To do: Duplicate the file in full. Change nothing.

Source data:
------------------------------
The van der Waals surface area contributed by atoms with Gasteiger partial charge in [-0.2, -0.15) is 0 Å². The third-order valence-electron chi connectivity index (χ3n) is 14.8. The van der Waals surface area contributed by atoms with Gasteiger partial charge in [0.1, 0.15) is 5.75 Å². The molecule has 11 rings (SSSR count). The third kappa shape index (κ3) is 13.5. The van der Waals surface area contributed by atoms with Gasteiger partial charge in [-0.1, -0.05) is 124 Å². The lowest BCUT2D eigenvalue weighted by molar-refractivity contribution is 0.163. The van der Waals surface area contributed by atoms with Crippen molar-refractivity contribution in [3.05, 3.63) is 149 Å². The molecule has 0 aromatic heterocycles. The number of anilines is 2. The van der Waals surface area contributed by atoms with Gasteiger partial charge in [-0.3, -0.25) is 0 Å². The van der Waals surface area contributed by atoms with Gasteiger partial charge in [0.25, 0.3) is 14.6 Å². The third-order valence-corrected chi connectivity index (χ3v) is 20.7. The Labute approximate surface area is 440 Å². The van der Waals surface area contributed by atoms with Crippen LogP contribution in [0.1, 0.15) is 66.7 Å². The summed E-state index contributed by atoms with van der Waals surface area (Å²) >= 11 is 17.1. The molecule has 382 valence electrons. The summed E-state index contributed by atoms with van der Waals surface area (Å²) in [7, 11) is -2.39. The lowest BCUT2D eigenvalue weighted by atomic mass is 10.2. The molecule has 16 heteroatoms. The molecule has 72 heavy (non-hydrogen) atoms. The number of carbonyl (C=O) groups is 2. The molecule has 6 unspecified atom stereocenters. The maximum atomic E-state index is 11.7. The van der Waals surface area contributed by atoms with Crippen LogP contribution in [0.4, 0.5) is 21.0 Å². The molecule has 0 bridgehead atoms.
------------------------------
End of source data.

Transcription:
The van der Waals surface area contributed by atoms with Gasteiger partial charge in [-0.2, -0.15) is 0 Å². The third-order valence-electron chi connectivity index (χ3n) is 14.8. The van der Waals surface area contributed by atoms with Gasteiger partial charge in [0.1, 0.15) is 5.75 Å². The molecule has 11 rings (SSSR count). The third kappa shape index (κ3) is 13.5. The van der Waals surface area contributed by atoms with Gasteiger partial charge in [-0.1, -0.05) is 124 Å². The lowest BCUT2D eigenvalue weighted by molar-refractivity contribution is 0.163. The van der Waals surface area contributed by atoms with Crippen molar-refractivity contribution in [3.05, 3.63) is 149 Å². The molecule has 0 aromatic heterocycles. The number of anilines is 2. The van der Waals surface area contributed by atoms with Gasteiger partial charge in [-0.3, -0.25) is 0 Å². The van der Waals surface area contributed by atoms with Gasteiger partial charge in [0.25, 0.3) is 14.6 Å². The third-order valence-corrected chi connectivity index (χ3v) is 20.7. The Labute approximate surface area is 440 Å². The van der Waals surface area contributed by atoms with Crippen LogP contribution in [0.1, 0.15) is 66.7 Å². The summed E-state index contributed by atoms with van der Waals surface area (Å²) >= 11 is 17.1. The molecule has 382 valence electrons. The summed E-state index contributed by atoms with van der Waals surface area (Å²) in [7, 11) is -2.39. The lowest BCUT2D eigenvalue weighted by atomic mass is 10.2. The molecule has 16 heteroatoms. The molecule has 72 heavy (non-hydrogen) atoms. The number of carbonyl (C=O) groups is 2. The molecule has 6 unspecified atom stereocenters. The maximum atomic E-state index is 11.7. The van der Waals surface area contributed by atoms with Crippen LogP contribution in [0.4, 0.5) is 21.0 Å². The molecule has 0 bridgehead atoms.